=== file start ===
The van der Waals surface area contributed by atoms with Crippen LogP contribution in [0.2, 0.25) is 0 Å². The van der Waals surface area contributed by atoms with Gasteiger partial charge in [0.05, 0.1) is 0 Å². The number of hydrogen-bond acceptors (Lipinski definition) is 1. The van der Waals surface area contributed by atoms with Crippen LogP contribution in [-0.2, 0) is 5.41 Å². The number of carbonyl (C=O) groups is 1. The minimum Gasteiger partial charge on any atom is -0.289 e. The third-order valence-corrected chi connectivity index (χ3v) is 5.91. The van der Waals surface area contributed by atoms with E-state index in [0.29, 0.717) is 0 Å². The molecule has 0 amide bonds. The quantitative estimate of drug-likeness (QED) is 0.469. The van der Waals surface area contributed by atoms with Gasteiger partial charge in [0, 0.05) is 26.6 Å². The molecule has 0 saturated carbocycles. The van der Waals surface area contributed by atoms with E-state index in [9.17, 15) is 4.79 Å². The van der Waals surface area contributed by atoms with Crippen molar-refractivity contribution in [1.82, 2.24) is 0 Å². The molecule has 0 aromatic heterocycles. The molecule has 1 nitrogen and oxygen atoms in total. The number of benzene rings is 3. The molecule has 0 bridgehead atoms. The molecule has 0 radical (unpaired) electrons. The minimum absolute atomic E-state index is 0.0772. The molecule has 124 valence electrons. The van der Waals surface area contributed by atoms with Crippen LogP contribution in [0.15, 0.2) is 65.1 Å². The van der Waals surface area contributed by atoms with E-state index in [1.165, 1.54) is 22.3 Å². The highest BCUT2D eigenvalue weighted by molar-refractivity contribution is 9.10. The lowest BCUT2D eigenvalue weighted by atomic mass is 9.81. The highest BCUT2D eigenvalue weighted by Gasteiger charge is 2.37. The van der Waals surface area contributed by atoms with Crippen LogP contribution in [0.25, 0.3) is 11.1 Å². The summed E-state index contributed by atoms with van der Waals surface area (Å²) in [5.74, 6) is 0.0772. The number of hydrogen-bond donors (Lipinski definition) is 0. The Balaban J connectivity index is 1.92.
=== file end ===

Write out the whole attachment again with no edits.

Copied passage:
The van der Waals surface area contributed by atoms with Crippen LogP contribution in [0.2, 0.25) is 0 Å². The van der Waals surface area contributed by atoms with Gasteiger partial charge in [0.05, 0.1) is 0 Å². The number of hydrogen-bond acceptors (Lipinski definition) is 1. The van der Waals surface area contributed by atoms with Crippen LogP contribution in [-0.2, 0) is 5.41 Å². The number of carbonyl (C=O) groups is 1. The minimum Gasteiger partial charge on any atom is -0.289 e. The third-order valence-corrected chi connectivity index (χ3v) is 5.91. The van der Waals surface area contributed by atoms with E-state index in [0.29, 0.717) is 0 Å². The molecule has 0 amide bonds. The quantitative estimate of drug-likeness (QED) is 0.469. The van der Waals surface area contributed by atoms with Gasteiger partial charge in [0, 0.05) is 26.6 Å². The molecule has 0 saturated carbocycles. The van der Waals surface area contributed by atoms with E-state index in [9.17, 15) is 4.79 Å². The van der Waals surface area contributed by atoms with Crippen molar-refractivity contribution in [1.82, 2.24) is 0 Å². The molecule has 0 aromatic heterocycles. The molecule has 1 nitrogen and oxygen atoms in total. The number of benzene rings is 3. The molecule has 0 bridgehead atoms. The molecule has 0 radical (unpaired) electrons. The minimum absolute atomic E-state index is 0.0772. The molecule has 124 valence electrons. The van der Waals surface area contributed by atoms with Crippen LogP contribution in [0.15, 0.2) is 65.1 Å². The van der Waals surface area contributed by atoms with E-state index in [1.165, 1.54) is 22.3 Å². The highest BCUT2D eigenvalue weighted by molar-refractivity contribution is 9.10. The lowest BCUT2D eigenvalue weighted by atomic mass is 9.81. The highest BCUT2D eigenvalue weighted by Gasteiger charge is 2.37. The van der Waals surface area contributed by atoms with Crippen LogP contribution in [0.25, 0.3) is 11.1 Å². The summed E-state index contributed by atoms with van der Waals surface area (Å²) in [5.74, 6) is 0.0772. The number of hydrogen-bond donors (Lipinski definition) is 0. The Balaban J connectivity index is 1.92.